One Step Closer to Protecting California’s Most Vulnerable
Stern’s SB 650, The Corporate Transparency in Elder Care Act of 2021, Clears Senate Health Committee
SACRAMENTO – At the end of life, some of our most vulnerable members of society live in skilled nursing facilities (SNFs), more than 9,000 of whom lost their lives due to COVID-19 in California over the last year. The large number of nursing home deaths have led a number of state lawmakers to focus on the conditions inside nursing homes, including focusing on the cost of letting unwieldy corporate profiteering go unexamined and unchecked.
SB 650, The Corporate Transparency in Elder Care Act of 2021, by Senator Henry Stern (D-Los Angeles), cleared the Senate Health Committee on an 8-2 vote. The bill requires skilled nursing facilities and other “related parties” or management entities with control over patient care to provide consolidated financial reports to the public and the Office of Statewide Health Planning and Development.
“Many large, for-profit SNF chains use complex ownership structures to increase their profitability by making it seem like they can’t do anything to control their costs, while in reality they’re keeping the money all in dark recesses of the corporate family,” said Stern. “This shines the bright light of day on this practice by requiring nursing home chains to place consolidated financial reports on each individual facility’s website.”
Reports have found the nursing home industry utilizes various entities to support their overall business activities. This may have the effect of shielding funds so they cannot be fully considered by the state when it sets rates and reimbursements for care. This would mean rates paid by the state – the taxpayers – would be overpaying the nursing homes for the cost of care. Worse still, the individual facilities within that corporate enterprise would have less money for actual operations, less staff, lower wages, limited supplies, and more.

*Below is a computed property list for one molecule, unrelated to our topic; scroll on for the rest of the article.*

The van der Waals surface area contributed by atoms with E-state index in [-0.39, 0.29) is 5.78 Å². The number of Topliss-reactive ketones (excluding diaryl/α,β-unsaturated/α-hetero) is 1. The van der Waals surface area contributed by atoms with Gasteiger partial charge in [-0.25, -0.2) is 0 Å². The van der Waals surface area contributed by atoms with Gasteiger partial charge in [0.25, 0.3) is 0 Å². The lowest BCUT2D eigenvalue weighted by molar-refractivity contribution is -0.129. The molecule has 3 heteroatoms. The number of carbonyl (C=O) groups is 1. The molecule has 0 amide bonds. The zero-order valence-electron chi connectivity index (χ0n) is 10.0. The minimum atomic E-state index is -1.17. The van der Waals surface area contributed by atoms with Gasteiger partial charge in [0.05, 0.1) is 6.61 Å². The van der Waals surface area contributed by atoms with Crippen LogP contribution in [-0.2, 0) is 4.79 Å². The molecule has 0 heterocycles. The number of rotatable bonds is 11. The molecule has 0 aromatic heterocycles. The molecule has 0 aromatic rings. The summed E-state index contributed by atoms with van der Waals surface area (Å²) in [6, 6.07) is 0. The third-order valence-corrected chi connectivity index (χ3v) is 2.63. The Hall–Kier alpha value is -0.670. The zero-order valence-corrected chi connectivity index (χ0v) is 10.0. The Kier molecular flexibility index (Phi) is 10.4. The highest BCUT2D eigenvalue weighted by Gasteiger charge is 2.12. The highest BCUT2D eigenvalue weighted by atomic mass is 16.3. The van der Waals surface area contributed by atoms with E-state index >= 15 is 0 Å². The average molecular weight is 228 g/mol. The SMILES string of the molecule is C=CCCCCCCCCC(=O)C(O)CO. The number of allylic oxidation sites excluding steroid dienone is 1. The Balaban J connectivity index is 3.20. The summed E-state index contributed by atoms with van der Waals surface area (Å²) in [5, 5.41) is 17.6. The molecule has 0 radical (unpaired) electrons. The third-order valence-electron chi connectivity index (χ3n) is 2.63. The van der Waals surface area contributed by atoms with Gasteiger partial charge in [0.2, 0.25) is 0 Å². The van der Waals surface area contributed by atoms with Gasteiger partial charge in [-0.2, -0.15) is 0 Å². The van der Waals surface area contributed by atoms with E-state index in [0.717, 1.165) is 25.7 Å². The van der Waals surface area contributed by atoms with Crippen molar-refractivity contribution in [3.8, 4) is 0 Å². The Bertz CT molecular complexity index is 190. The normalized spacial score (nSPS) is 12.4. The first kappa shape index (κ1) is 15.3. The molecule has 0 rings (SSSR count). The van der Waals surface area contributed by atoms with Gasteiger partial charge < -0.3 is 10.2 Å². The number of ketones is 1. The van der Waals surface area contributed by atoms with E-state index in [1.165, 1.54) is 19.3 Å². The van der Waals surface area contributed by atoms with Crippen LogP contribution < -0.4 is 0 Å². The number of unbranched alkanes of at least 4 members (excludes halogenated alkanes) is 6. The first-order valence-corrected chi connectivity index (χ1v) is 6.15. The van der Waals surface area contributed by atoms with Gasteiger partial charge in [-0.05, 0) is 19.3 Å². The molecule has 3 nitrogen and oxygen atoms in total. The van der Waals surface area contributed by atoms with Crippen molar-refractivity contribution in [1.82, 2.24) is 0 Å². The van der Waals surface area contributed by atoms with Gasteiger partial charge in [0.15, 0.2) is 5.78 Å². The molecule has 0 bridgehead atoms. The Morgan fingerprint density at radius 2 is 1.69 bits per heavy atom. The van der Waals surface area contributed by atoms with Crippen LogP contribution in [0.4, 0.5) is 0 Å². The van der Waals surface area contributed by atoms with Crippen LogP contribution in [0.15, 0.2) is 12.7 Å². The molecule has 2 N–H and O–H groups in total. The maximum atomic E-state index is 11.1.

“At its core, this urgent need for transparency is an issue of quality care,” continued Stern. “Research out of UCSF has shown SNFs with registered nurse staffing levels under the recommended minimum standard were twice as likely to have COVID-19 resident infections. The information required by my bill will allow both consumers and the state to assess whether large corporate entities owning and operating nursing homes are using all available money for patient care, rather than diverting revenues into related entities – or overpaying for the services they are receiving.”
SB 650 is part of a broader package of measures, deemed the PROTECT Plan, designed to better regulate the nursing home industry. The plan, supported by the California Advocates for Nursing Home Reform, SEIU California, AARP California, Disability Rights California, the Consumer Attorneys of California, the Geriatric Circle, California Association of Long Term Care Medicine and many others, prioritizes responsible ownership, treatment, equity, & corporate transparency.
SB 650 will be heard in the Senate Appropriations Committee in May.